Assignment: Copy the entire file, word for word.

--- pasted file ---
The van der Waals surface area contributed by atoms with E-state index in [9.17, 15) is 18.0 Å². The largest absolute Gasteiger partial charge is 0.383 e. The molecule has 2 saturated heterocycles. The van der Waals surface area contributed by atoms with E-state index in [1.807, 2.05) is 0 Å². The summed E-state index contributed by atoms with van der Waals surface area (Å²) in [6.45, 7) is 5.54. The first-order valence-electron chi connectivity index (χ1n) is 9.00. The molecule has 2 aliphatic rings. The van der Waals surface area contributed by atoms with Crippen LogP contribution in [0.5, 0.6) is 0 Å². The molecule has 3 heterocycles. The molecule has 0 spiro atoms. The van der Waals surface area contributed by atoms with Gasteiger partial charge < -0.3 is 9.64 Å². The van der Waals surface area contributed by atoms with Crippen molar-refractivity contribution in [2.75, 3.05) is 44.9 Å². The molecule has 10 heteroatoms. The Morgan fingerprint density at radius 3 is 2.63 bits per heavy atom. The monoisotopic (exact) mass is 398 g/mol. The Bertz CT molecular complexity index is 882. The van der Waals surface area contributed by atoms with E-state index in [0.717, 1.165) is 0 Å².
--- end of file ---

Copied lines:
The van der Waals surface area contributed by atoms with E-state index in [9.17, 15) is 18.0 Å². The largest absolute Gasteiger partial charge is 0.383 e. The molecule has 2 saturated heterocycles. The van der Waals surface area contributed by atoms with E-state index in [1.807, 2.05) is 0 Å². The summed E-state index contributed by atoms with van der Waals surface area (Å²) in [6.45, 7) is 5.54. The first-order valence-electron chi connectivity index (χ1n) is 9.00. The molecule has 2 aliphatic rings. The van der Waals surface area contributed by atoms with Crippen LogP contribution in [0.5, 0.6) is 0 Å². The molecule has 3 heterocycles. The molecule has 0 spiro atoms. The van der Waals surface area contributed by atoms with Gasteiger partial charge < -0.3 is 9.64 Å². The van der Waals surface area contributed by atoms with Crippen molar-refractivity contribution in [2.75, 3.05) is 44.9 Å². The molecule has 10 heteroatoms. The Morgan fingerprint density at radius 3 is 2.63 bits per heavy atom. The monoisotopic (exact) mass is 398 g/mol. The Bertz CT molecular complexity index is 882. The van der Waals surface area contributed by atoms with E-state index in [0.717, 1.165) is 0 Å².